Roy Green: What the algorithms really know about me
I’ve had a lifelong love affair with cars and owned more than 30.
The list includes a ’67 Mustang GT390 — an identical sibling to Steve McQueen’s ‘Stang featured in Bullitt, showing off still the greatest car chase in movie history. There have been three Corvettes, a handful of Mercedes, including a silver 500SL with AMG trim. A ’73 Chev Malibu sleeper with a 454 cu in engine, Hurst slapstick shifter and big ‘ol tires that would be at home on the backroads of Georgia or Alabama.
Recently, I’ve been on a nostalgia trip and searching some of my former beauties online. It’s been casual. Twenty minutes here, 45 minutes there. Plastic seats and bias ply tires are romantic only to a point.
Now, suddenly, as I power up the laptop and load a news story from a search engine, car ads push their way to screen prominence. No ’67 GT390 directly, but an ’07 Shelby GT500 is beckoning: 20,000 km and only $45,000. Alongside, just in case I have the yen (or dollars), is a 2019, 755hp Corvette ZR1, beginning at $118,900 pre-tax. But hey, the ad coos, it’s the fastest Corvette in history and will top 210 mph (330 km/h). That means the ZR will run alongside Sebastian Vettel’s Formula 1 Ferrari and give away nothing in a straight line.
By now, I have no idea what the news story was, nor why on God’s green pasture I may have had any interest. The program at the other end of my casual searches for personal history on wheels has recognized my true passion and is taking cyber advantage.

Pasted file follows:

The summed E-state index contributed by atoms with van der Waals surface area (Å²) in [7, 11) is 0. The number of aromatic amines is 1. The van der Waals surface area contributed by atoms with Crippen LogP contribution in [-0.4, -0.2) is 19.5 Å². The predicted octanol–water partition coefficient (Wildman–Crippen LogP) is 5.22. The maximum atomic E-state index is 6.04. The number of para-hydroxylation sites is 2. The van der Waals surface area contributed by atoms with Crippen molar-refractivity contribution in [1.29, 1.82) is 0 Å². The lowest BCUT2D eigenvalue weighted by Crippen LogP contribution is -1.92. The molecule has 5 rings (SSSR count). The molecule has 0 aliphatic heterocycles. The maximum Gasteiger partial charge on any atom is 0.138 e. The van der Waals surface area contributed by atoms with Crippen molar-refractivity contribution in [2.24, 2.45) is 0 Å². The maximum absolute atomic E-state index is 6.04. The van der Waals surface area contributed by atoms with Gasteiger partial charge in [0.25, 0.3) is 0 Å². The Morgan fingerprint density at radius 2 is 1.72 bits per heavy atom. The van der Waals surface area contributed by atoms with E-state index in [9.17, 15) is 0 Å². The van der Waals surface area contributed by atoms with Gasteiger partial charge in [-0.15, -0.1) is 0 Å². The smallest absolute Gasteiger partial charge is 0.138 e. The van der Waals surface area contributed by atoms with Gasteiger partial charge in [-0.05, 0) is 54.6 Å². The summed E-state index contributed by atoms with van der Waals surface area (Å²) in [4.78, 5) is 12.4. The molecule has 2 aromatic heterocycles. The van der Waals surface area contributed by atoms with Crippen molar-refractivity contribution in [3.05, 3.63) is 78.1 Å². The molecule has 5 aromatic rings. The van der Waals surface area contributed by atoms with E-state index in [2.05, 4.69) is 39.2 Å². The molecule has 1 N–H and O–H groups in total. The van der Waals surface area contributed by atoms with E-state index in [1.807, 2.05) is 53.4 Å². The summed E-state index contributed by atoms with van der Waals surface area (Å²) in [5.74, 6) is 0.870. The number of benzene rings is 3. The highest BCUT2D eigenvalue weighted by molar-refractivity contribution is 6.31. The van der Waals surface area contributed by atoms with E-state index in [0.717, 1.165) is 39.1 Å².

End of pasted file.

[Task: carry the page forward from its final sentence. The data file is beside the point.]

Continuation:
When I click on the visual of the ’07, 4oth anniversary Shelby ‘Stang or the ’19 ZR1, a drop down description/menu continues to push the drop dead gorgeous machines at me. Scroll a little further, and there’s the payment calculator. My downpayment/trade-in value of my current wheels makes the ‘Stang quite doable, and since I live alone now, the ZR seems to scream, “It’s nobody’s business but yours. Buy me.”
I’m not learning quickly enough. Now that I’ve posted I live alone (with the Rowdies, my two canine buddies), I’ll surely be seeing stuff for people who live as I do. Maybe $500 sweaters and $600 shoes (per shoe Imelda?). A $500 per night doggie spa to treat the Rowdies while I’m on my road trip?
The hook sinks in a little deeper. Where would I drive to in my ’19 ZR1? I’ve forgotten the Shelby (for now). Did I mention that since my cross-continent road trip last summer, ads for hotels in each province and state I visited pop onto my screen with annoying regularity. It works though. Now I’m scrolling Idaho, Montana, Utah and Nevada; not to mention B.C., Alberta and points east. I ask myself, What would that 7,000 mile trip be like in a ’19 ZR1?
Ever obligingly, the websites I used to book rooms while on the road appear. Great overnighters everwhere. Are they reading my mind or has an algorithm become Eve waving a shiny apple?
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Just for the heck of it, let’s crunch numbers. My trade in is worth about $30,000 — more if I sell it privately. That brings the ’19 ZR1 down to $90,000, or a monthly payment of about $2,000 for 60 months will stick that baby into my garage. The Shelby? Yup, still on the screen. Does the algorithm know $2,000 per month isn’t going to fly — and was selling the Shelby the intent all along? Five hundred hp with a cobra on the gas cap is cool and the design is timeless.
Oh boy, this data collecting stuff really works. Wait a minute. I also search-engined Kathleen Wynne.
Roy Green is the host of the Roy Green Show on the Global News Radio network.
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